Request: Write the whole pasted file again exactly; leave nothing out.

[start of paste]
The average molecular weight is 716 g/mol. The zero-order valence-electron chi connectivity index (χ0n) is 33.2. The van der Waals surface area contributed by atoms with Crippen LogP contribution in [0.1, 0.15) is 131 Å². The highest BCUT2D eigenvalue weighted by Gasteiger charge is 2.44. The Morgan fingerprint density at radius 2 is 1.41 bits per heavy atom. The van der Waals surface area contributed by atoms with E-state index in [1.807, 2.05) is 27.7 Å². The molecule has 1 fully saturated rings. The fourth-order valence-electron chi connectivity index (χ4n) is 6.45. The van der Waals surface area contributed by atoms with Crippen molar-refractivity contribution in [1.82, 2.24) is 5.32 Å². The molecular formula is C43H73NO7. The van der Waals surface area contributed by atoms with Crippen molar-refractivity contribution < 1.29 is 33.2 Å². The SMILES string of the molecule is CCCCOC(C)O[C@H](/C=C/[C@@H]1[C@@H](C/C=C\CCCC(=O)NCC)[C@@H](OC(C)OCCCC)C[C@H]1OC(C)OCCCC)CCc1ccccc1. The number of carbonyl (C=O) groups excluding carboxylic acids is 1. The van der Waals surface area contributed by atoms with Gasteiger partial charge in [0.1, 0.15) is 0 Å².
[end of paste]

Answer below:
The average molecular weight is 716 g/mol. The zero-order valence-electron chi connectivity index (χ0n) is 33.2. The van der Waals surface area contributed by atoms with Crippen LogP contribution in [0.1, 0.15) is 131 Å². The highest BCUT2D eigenvalue weighted by Gasteiger charge is 2.44. The Morgan fingerprint density at radius 2 is 1.41 bits per heavy atom. The van der Waals surface area contributed by atoms with E-state index in [1.807, 2.05) is 27.7 Å². The molecule has 1 fully saturated rings. The fourth-order valence-electron chi connectivity index (χ4n) is 6.45. The van der Waals surface area contributed by atoms with Crippen molar-refractivity contribution in [1.82, 2.24) is 5.32 Å². The molecular formula is C43H73NO7. The van der Waals surface area contributed by atoms with Crippen molar-refractivity contribution < 1.29 is 33.2 Å². The SMILES string of the molecule is CCCCOC(C)O[C@H](/C=C/[C@@H]1[C@@H](C/C=C\CCCC(=O)NCC)[C@@H](OC(C)OCCCC)C[C@H]1OC(C)OCCCC)CCc1ccccc1. The number of carbonyl (C=O) groups excluding carboxylic acids is 1. The van der Waals surface area contributed by atoms with Gasteiger partial charge in [0.1, 0.15) is 0 Å².